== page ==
A type of provider network. For our plans, a PPO network includes providers contracted with us to offer in-network coverage at agreed-upon rates, with no balance billing.

Premium

The monthly amount members pay to be covered by a health or dental plan.

Preventive care

Routine, in-network medical care that helps keep members healthy. Services include periodic health exams, well-baby care, women’s annual exams, preventive health screenings and immunizations.

Primary care provider (PCP)

The healthcare provider who treats members or coordinates their care to keep them healthy. Examples of a PCP include an M.D. (Doctor of Medicine), D.O. (Doctor of Osteopathic Medicine), nurse practitioner or physician assistant. These providers may practice primary care in the specialties of internal medicine, family medicine, general practice, geriatric medicine, pediatrics and women’s health, among others.

Provider

Any group or professional that provides members with care. Examples are hospitals, doctors and rehabilitation centers.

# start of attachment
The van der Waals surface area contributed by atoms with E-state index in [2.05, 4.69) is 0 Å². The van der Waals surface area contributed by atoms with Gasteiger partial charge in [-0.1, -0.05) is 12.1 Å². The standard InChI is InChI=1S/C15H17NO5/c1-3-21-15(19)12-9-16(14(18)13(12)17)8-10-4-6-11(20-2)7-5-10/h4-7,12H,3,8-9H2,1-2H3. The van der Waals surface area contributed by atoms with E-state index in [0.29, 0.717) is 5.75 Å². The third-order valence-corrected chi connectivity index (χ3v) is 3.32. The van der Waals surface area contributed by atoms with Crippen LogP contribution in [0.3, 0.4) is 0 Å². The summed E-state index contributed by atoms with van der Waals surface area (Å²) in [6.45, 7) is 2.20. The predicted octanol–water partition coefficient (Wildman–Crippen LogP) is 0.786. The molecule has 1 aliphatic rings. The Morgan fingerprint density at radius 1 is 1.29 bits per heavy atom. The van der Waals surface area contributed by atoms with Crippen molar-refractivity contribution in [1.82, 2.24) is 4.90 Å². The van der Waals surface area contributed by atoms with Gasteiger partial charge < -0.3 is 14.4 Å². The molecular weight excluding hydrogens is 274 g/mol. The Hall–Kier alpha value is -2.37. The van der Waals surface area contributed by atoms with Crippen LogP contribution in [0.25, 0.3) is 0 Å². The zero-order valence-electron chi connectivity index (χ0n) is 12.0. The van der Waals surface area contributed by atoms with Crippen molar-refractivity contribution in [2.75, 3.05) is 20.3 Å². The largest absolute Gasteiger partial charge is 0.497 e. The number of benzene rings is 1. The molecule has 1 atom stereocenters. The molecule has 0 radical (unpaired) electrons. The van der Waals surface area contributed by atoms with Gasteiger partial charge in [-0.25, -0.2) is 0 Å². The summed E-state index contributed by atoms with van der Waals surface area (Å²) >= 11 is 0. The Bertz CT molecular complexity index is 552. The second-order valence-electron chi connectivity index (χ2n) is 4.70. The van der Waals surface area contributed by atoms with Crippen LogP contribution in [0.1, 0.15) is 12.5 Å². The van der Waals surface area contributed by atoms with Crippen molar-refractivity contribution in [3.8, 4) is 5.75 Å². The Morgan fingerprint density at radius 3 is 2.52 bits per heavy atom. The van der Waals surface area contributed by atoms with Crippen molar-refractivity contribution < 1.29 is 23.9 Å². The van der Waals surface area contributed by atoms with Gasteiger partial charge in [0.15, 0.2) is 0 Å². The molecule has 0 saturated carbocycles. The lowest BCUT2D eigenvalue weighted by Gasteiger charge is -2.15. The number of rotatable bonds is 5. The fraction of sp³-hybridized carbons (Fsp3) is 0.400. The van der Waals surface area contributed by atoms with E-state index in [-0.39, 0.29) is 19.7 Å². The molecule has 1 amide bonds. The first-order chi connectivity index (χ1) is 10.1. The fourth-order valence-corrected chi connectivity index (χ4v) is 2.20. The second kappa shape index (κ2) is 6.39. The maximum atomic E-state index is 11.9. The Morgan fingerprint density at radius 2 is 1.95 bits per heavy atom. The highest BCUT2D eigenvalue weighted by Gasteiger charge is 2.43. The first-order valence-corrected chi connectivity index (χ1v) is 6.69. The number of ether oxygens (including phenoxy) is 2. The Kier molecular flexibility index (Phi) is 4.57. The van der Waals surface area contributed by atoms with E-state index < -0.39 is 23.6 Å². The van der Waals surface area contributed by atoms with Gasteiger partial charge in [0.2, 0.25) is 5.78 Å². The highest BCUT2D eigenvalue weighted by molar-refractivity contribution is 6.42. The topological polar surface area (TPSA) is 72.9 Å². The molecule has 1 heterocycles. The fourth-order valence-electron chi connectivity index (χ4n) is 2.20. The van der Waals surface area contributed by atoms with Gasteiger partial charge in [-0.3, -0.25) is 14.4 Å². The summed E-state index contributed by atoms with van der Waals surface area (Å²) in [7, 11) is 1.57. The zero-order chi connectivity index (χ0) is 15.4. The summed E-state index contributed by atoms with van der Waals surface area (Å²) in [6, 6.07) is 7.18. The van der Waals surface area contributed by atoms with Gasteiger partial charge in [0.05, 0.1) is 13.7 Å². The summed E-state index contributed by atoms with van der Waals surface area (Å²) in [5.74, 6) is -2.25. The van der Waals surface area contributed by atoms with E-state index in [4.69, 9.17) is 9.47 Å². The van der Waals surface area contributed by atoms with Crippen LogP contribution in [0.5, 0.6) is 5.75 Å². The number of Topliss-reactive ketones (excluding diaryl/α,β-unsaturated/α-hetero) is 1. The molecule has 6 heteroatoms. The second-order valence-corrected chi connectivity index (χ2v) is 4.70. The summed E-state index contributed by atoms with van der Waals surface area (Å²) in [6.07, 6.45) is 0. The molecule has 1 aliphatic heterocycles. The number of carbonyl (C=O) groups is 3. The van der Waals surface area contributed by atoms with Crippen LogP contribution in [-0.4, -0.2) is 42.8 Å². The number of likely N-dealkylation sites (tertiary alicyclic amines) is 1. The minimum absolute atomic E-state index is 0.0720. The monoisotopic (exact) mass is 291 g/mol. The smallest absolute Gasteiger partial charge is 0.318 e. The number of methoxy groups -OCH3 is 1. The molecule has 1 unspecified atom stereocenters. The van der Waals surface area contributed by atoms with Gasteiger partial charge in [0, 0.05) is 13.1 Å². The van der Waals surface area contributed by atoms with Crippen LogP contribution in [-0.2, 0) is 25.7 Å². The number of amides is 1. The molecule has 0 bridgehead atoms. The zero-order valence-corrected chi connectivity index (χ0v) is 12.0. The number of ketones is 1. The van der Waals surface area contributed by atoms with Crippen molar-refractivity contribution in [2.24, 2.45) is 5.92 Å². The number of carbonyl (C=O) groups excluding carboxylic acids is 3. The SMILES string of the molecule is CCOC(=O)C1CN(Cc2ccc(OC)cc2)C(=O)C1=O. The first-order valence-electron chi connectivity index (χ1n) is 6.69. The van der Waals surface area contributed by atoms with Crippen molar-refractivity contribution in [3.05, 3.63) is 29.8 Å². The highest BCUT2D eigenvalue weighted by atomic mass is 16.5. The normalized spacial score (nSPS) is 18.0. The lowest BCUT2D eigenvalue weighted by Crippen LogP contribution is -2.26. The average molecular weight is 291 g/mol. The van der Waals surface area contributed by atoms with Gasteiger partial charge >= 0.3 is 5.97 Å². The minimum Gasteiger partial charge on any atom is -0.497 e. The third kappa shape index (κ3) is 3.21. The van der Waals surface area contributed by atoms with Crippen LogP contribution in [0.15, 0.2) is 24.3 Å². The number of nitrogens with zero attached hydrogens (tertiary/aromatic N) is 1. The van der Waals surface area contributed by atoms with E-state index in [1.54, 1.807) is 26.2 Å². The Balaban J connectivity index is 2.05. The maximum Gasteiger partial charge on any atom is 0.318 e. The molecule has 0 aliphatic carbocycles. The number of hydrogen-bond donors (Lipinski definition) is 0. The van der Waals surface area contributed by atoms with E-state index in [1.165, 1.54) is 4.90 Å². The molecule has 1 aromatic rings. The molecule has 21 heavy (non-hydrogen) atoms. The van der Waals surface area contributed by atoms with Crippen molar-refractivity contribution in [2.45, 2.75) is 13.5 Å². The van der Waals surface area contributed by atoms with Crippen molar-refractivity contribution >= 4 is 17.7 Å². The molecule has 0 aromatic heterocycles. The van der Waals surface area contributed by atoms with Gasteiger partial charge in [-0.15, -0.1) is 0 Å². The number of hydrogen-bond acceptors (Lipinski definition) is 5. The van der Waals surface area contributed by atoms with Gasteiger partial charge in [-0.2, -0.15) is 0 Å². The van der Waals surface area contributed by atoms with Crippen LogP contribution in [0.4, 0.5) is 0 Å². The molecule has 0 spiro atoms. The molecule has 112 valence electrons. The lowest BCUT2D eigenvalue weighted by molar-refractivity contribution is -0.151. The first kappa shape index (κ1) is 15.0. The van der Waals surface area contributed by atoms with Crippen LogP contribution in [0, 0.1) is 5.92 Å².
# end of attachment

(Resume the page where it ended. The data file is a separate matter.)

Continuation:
Select tier medications

Generic medications that represent the most cost-effective option within their category, and brand name medications that are both clinically favorable and cost-effective.

Special enrollment

The period outside of open enrollment that allows those who qualify to enroll in a new or different health plan and/or to add members. Certain life events like getting married, having a baby or moving to a new state could make members or covered dependents eligible for special enrollment.

Specialist

A medical provider specializing in a specific type of health condition or care. Specialists might include cardiologists, dermatologists, oncologists, urologists and many others.

Special prescription fulfillment

Special handling for certain medications that require dispensing through an exclusive specialty pharmacy provider. These medications may include specialty tier and other tier medications that are often used to treat complex chronic health conditions.

Specialty tier medications

Prescription medications that are often used to treat complex chronic health conditions. Specialty treatments may require special handling techniques, careful administration and a unique ordering process. Specialty medications may require prior authorization.

Urgent care

Immediate, short-term medical care provided for minor but urgent medical conditions that aren’t severe enough to require emergency room care.

Value tier medications

Commonly prescribed medications used to treat chronic medical conditions and preserve health.